Directed By: Georges Franju

Eyes Without a Face is about Christiane who lives hidden from the world, shrouded by a white featureless mask that hides her horribly disfigured face. Her father is guilt-ridden plastic surgeon, Dr. Genessier. With the help of his assistant Louise, they lure young women in and surgically remove their faces in hope of successfully grafting the skin to his daughter. But one failed graft after another leaves a pile of bodies and little hope. Eyes without a Face is about vanity, guilt, obsession, depression and redemption. It is a tale that is as bizarre and bleak as it is beautiful. Eyes Without a Face is a visually stunning film; its sterile brightly lit surgeries, shadowy corridors, endless rooms and impressive set pieces. The “face removal” was very graphic for the time and still impresses. A strange and wonderful score compliments beautifully. Eyes Without a Face is a flawless, strikingly original, bleak and beautiful contribution to the horror genre.



Directed By: Alfred Hitchcock

Truthfully, I don’t enjoy Psycho any more than the other films in this top five. As I mentioned in my introduction I gave all five of these films an identical perfect rating. Alas one of the films had to hold this spot and technically speaking Psycho is a flawless masterpiece. I am sure there is nothing I can add that hasn’t been said about Psycho before. If you are unfamiliar with Psycho’s story it revolves around a woman named Marion Crane who decides to leave town to start a new life with money she stole from her employer. Inevitably she must stop to rest and chooses the Bates Motel run by a socially awkward momma’s boy named Norman Bates. This does not end well for Ms. Crane whose disappearance does not go unnoticed. Psycho is a stunning film with a pitch perfect mood and atmosphere. Psycho’s real attraction for me is Norman Bates. Anthony Perkins gives a truly epic and iconic performance as cinema’s most infamous momma’s boy. Hitchcock constructed a truly beautiful, chilling, ground-breaking film that has a firm place in horror history.


DUNGEON DIRECTOR PROJECT: My 50 Favourite Directors #10 – #6

Posted in movies with tags , , , , on August 7, 2012 by goregirl

My 50 Favourite Directors #10 – #6

The final list will be posted on Friday, August 10!

*NOTE: I did not include any made for TV movies in the numbers I used for each director’s full-length feature films.*

#10. George A. Romero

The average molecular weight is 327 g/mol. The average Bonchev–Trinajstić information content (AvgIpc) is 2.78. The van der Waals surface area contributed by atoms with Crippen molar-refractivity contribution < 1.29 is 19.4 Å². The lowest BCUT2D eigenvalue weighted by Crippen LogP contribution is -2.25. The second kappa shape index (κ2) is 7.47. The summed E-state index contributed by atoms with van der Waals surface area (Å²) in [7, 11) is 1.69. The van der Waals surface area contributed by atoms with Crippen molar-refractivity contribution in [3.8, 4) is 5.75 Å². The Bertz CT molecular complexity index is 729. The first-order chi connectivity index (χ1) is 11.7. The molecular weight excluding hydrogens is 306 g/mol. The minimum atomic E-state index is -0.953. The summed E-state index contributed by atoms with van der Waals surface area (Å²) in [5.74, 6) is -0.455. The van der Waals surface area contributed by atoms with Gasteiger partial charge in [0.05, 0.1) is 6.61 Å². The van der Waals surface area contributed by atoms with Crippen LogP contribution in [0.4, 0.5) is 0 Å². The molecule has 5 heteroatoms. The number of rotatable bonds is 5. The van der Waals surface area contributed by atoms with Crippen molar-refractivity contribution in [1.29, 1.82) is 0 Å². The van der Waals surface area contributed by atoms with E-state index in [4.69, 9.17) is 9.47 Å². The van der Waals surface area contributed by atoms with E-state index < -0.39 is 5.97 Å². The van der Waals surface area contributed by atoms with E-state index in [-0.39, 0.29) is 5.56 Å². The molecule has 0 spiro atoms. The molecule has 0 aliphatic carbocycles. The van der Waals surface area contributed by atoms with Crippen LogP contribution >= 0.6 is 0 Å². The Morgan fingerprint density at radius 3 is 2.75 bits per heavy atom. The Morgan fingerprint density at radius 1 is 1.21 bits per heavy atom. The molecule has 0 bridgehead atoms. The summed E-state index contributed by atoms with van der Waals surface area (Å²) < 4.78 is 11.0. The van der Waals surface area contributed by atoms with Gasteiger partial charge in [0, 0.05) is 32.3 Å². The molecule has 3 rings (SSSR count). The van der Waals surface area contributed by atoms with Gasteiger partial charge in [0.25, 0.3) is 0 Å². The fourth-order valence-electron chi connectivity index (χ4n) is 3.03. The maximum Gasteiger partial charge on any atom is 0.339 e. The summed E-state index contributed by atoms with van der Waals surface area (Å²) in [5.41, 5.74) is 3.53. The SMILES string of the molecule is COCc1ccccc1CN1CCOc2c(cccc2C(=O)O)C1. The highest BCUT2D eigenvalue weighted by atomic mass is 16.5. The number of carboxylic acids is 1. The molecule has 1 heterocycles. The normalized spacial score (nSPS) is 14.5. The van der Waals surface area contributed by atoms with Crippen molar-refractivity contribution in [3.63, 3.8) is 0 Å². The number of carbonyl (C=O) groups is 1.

What I’ve Seen: Survival of the Dead (2009), Diary of the Dead (2007), Land of the Dead (2005), Bruiser (2000), The Dark Half (1993), Monkey Shines (1988), Day of the Living Dead (1985), Creepshow (1982), Knightriders (1981), Dawn of the Dead (1978), Martin (1976), The Crazies (1973), Hungry Wives (1972), Night of the Living Dead (1968)

I have seen 14 of George A. Romero’s 15 full length feature films (I have not seen There’s Always Vanilla from 1971). Although I have seen Two Evil Eyes, I did not include it in George Romero or Dario Argento’s list. Two Evil Eyes is a collaboration between Dario Argento and George Romero featuring two horror tales based on short stories by Edgar Allan Poe. Romero contributed “The Facts in the Case of Mr. Valdemar” and Argento “The Black Cat“. The films are not quite short films but are not full length features either. Just wasn’t really sure what to do with Two Evil Eyes. While it is not the perfect representation of either man’s work, it is still a bit of fun and it is certainly one of the more entertaining flicks to come out in the 90s! Romero has fewer films I gave a perfect rating to than other directors I ranked. It isn’t all about quantity; it is also about quality and passion. And I am passionate about my zombies!! Besides the original Godzilla, Dawn of the Dead is probably my most watched film of all time. I am well past counting on my fingers and toes how many times I have seen Dawn of the Dead. I have also seen Night of the Living Dead and Day of the Dead multiple times. Romero’s dead trilogy is epic. Romero basically wrote the zombie playbook. Romero’s Night of the Living Dead came out in 1968 and 100s of zombie films later, very few can top it! Really, I would say only Romero himself has ever topped his own masterpiece with my aforementioned favourite Dawn of the Dead. And “top” would be strong language as I think these two films are equally perfect. Beside Romero’s trio of undead perfection I loved The Crazies, Martin, Creepshow and Knightriders! Romero’s intense, scary and gory visions have made the world a better place to live! George A. Romero is the undisputed King of the Zombies!


#9. Ingmar Bergman